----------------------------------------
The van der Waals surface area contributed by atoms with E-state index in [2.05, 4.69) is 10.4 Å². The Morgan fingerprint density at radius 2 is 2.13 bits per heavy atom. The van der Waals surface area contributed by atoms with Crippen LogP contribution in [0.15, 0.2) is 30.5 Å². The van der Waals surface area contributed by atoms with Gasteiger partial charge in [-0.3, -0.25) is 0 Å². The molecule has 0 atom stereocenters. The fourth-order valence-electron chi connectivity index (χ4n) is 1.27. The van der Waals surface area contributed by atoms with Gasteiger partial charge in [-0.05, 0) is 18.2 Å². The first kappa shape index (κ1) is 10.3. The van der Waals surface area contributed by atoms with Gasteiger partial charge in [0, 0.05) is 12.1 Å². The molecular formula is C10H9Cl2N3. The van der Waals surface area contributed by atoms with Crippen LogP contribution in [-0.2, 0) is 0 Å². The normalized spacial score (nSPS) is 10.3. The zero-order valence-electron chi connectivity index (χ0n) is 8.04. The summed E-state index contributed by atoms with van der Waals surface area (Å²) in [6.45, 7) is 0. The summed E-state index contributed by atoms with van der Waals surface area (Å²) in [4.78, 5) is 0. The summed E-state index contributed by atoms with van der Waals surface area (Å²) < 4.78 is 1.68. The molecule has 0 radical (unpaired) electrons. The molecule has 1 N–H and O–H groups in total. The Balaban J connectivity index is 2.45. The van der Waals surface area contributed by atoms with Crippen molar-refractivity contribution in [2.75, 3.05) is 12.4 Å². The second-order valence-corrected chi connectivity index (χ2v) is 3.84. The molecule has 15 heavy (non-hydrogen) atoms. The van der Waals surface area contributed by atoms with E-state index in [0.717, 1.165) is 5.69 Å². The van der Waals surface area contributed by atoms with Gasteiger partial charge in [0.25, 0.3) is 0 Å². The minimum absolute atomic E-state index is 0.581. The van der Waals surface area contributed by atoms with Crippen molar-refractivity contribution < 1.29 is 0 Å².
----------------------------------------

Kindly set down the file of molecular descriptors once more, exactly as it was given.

The van der Waals surface area contributed by atoms with E-state index in [2.05, 4.69) is 10.4 Å². The Morgan fingerprint density at radius 2 is 2.13 bits per heavy atom. The van der Waals surface area contributed by atoms with Crippen LogP contribution in [0.15, 0.2) is 30.5 Å². The van der Waals surface area contributed by atoms with Gasteiger partial charge in [-0.3, -0.25) is 0 Å². The molecule has 0 atom stereocenters. The fourth-order valence-electron chi connectivity index (χ4n) is 1.27. The van der Waals surface area contributed by atoms with Gasteiger partial charge in [-0.05, 0) is 18.2 Å². The first kappa shape index (κ1) is 10.3. The van der Waals surface area contributed by atoms with Gasteiger partial charge in [0, 0.05) is 12.1 Å². The molecular formula is C10H9Cl2N3. The van der Waals surface area contributed by atoms with Crippen LogP contribution in [-0.2, 0) is 0 Å². The normalized spacial score (nSPS) is 10.3. The zero-order valence-electron chi connectivity index (χ0n) is 8.04. The summed E-state index contributed by atoms with van der Waals surface area (Å²) in [6.45, 7) is 0. The summed E-state index contributed by atoms with van der Waals surface area (Å²) in [4.78, 5) is 0. The summed E-state index contributed by atoms with van der Waals surface area (Å²) < 4.78 is 1.68. The molecule has 0 radical (unpaired) electrons. The molecule has 1 N–H and O–H groups in total. The Balaban J connectivity index is 2.45. The van der Waals surface area contributed by atoms with Crippen molar-refractivity contribution in [2.75, 3.05) is 12.4 Å². The second-order valence-corrected chi connectivity index (χ2v) is 3.84. The molecule has 15 heavy (non-hydrogen) atoms. The van der Waals surface area contributed by atoms with E-state index in [0.717, 1.165) is 5.69 Å². The van der Waals surface area contributed by atoms with Gasteiger partial charge in [0.25, 0.3) is 0 Å². The minimum absolute atomic E-state index is 0.581. The van der Waals surface area contributed by atoms with Crippen molar-refractivity contribution < 1.29 is 0 Å².